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Prices high, supply short, sunflower acres down, producers hopeful of quality

Press Photo by Sean M. Soehren Kurt Ridl checks a sunflower in one of his sprawling fields northwest of Dickinson on Thursday morning. Ridl has farmed sunflowers, among other crops, with his two brothers since the '70s.

Local prices for sunflowers are more than double what they were a year ago, but after battling difficult planting conditions that dramatically lowered the number of acres planted, the market might be left with a limited supply.

The United States Department of Agriculture National Agriculture Statistics Service reported preliminary prices for all sunflowers received this year in August at $30.60 per hundred weight compared to $14.40 at the same time last year.

National Sunflower Association Director Larry Kleingartner said the prices correlate to supply and demand.

"It really continues to relate to the present situation with fairly limited stocks," he said.

Fields were saturated during the early spring and it kept farmers from being able to get their seeds in the ground. The USDA released that 690,000 acres were planted this year compared to 885,000 last year.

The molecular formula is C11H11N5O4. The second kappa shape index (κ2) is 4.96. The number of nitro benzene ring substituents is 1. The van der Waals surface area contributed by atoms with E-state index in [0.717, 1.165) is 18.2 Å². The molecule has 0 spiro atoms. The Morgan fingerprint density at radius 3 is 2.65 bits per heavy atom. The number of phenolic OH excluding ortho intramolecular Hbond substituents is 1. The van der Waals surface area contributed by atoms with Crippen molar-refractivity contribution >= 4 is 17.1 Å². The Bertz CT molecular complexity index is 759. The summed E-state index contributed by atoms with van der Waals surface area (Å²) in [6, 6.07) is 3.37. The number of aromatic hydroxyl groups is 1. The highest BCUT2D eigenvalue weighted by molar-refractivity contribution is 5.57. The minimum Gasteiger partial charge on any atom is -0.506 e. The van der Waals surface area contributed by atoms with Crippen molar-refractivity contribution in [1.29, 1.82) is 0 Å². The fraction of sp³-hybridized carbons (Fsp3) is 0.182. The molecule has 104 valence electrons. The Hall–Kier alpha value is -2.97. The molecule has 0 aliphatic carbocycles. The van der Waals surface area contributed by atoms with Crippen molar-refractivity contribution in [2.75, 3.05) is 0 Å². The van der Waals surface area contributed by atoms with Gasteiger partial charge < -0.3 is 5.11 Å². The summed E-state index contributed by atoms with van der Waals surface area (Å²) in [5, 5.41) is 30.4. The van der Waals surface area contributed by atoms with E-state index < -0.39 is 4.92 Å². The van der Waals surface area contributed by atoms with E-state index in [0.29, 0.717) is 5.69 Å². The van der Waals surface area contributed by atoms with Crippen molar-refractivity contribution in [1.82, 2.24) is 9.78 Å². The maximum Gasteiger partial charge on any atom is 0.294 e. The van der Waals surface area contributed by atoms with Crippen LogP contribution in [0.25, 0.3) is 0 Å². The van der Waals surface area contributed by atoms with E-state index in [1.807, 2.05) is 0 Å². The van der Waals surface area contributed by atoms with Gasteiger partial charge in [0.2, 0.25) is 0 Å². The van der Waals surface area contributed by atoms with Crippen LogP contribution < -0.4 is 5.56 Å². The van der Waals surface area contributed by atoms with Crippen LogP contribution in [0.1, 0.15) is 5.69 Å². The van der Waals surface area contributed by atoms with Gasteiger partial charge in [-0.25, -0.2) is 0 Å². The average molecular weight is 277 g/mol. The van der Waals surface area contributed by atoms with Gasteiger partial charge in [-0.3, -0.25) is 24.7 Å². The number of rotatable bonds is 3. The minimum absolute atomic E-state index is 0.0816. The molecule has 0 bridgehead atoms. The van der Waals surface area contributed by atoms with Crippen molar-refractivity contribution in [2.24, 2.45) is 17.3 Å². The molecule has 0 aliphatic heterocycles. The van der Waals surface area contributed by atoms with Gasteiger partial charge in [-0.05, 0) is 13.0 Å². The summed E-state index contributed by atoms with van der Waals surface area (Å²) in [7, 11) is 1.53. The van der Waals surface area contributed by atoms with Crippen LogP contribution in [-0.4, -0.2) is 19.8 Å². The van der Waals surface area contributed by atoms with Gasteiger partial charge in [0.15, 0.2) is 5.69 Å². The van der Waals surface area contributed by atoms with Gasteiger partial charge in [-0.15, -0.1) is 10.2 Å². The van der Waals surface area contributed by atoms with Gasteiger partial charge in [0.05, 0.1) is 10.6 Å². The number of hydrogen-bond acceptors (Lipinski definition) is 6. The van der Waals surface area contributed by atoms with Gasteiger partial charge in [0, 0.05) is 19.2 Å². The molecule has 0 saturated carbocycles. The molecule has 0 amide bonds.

Kurt Ridl, who has been farming sunflowers with his two brothers northwest of Dickinson since the late '70s, said they struggled during planting. Some of the crop had to be "mudded in" which led to less favorable crop.

"The plant population is a little thinner than we would have liked to see," he said. "There wasn't proper seed to soil contact, a lot of time it just left a groove in the soil."

Stark County Extension Agent Kurt Froelich said the late planting was trouble for most producers.

"The abnormality was the delay in planting, producers were out planting wheat and grains and sunflowers at the same time," he said.

North Dakota grows about half of the nations sunflowers, so production in the state is critical, Kleingartner said.

Sunflowers are crushed for oil, used in birdseed, sold as "chew and spit" seeds and hulled to be used in other products.

Kleingartner said the domestic shortage has lead to high prices for producers, but might hurt the market nationally because customers will look overseas for more favorable prices.

"The short crop is going to be negative to the overall market," he said. "Any time a commodity like this is in short supply, it has echoes in the future."

Places like Russia, that have solid crops, might become a supplier in the U.S., Kleingartner said, but it depends what kind of crops local producers have.

Ridl said that the crops are looking good overall. The sunflowers have compensated for a thinner stand by making a larger head, he said.

Froelich and Ridl said that producers should have the opportunity for a good yield as long as there is not an early frost.

"Whoever has sunflowers this year is going to have a profitable year if they have normal to above normal crops," Ridl said.